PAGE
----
Sunday, May 21, 2017

Appreciating Erikson's Sword and Sorcery

Steven Erikson of the Malazan sword-and-sorcery novels is a damn fine novelist.  He can write character like nobody's-business.  I wonder how much genre-thinking obscures the true measure of his worth and contribution to that grand old ideal, the Commonwealth of Letters.

Friday, May 19, 2017

Double Trouble II

The cashier at Philz told me I was a dead ringer for her uncle.  His name is Mark Wahlberg, but not that Mark Wahlberg.  I'm still reeling that (once again) I'm not unique.

(My own mother once told me she'd seen my double at the grocery store.)

Dream: Out Into The Garden

Quite early yesterday morning I had one of those teaching dreams turn into one of those deceased-parent dreams.

I was helping a student, though I didn't have the right handouts on hand, in a lovely office: old wood and sunlit glass, more spacious and less cluttered than my actual office, with French doors to a most lovely rose garden.  Anyway, I am helping this student grapple with his research project when my father, many years dead but not in the dream, appears in the doorway.  He is dressed in a white shirt and khakis.  He gives me the barest of glances, but isn't rude, as he walks through my office to the French doors and out into the garden.  I tell the student that's my dad even as I realize--in the dream itself--that my father's dead.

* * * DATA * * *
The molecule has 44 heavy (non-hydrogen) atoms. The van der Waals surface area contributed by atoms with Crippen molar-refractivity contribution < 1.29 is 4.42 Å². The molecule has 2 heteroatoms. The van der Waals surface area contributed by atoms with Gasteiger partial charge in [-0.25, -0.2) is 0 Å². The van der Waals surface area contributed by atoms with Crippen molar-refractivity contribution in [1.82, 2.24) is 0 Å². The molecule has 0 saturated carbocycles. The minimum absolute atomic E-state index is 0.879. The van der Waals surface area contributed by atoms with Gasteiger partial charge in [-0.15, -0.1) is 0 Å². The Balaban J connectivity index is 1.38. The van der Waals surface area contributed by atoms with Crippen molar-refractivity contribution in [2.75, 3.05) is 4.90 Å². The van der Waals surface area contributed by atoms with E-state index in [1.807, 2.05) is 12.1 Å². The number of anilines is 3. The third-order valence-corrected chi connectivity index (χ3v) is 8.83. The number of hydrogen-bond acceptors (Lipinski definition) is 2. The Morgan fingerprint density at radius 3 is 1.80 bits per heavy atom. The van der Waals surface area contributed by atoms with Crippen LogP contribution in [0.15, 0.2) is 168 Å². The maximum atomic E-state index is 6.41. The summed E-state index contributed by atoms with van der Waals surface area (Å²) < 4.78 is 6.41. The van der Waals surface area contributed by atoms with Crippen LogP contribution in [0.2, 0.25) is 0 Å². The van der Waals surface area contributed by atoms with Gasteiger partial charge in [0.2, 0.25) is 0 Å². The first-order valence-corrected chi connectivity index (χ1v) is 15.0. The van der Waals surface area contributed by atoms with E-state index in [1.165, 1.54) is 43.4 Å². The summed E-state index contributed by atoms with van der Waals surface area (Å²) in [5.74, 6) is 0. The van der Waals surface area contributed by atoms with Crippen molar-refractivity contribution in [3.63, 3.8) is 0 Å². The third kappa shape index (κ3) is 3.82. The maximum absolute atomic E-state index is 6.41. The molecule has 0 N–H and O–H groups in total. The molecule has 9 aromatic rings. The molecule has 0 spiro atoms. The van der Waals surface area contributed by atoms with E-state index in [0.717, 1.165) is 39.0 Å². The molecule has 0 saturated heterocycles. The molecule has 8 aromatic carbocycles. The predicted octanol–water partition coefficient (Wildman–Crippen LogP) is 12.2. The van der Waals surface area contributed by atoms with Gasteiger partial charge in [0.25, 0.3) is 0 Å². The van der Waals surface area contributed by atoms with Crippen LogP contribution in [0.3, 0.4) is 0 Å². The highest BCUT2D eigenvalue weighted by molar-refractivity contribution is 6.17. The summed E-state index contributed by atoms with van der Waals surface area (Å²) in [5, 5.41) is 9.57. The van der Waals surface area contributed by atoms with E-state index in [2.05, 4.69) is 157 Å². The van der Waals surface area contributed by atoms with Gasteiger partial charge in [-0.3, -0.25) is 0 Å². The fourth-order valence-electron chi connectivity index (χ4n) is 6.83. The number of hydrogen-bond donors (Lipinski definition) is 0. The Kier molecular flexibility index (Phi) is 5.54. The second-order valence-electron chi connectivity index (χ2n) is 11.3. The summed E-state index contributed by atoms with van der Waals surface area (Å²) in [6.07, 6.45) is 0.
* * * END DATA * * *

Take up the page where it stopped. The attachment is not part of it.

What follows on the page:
Looking through the French doors, looking for my father, I awoke.

Saturday, May 6, 2017

Work, Work, Work

English 1A: Non-Fiction Emphasis

Casey's The Devil's Teeth;
Crawford's Shop Class as Soulcraft;
Ebbesmeyer and Scigliano's Flotsametrics and the Floating World;
Greenberg's Four Fish;
and London's The Sea-Wolf.

English 1B: Intro to Literature

Appelbaum's English Romantic Poetry: An Anthology;
Hegi's Floating in My Mother's Palm;
Nunn's Tapping the Source;
O'Neill's Long Day's Journey into Night;
Shakespeare's Macbeth;
and Shelley's Frankenstein.

Saturday, April 29, 2017

Salt Longing

Looking back: 8/8/16

Saturday, April 15, 2017

Double Trouble

I've been teaching doppelgangers in Mary Shelley's Frankenstein, so why not one of my own?
Matt and Mateo.

You know, my mother once told me she had seen my double earlier in the day.
I was rather affronted.
I mean, my mother, me, a double?
She should have known better, don't you think?

Friday, March 31, 2017

Not as Obvious as It Ought to Be

Teach the book on its merits, not on its laurels.

(And by book, I mean anything.  I mean specific books first, of course, the ones by Homer and Melville and Austen and Shakespeare and whomever is popular in the moment, but I certainly mean anything also.)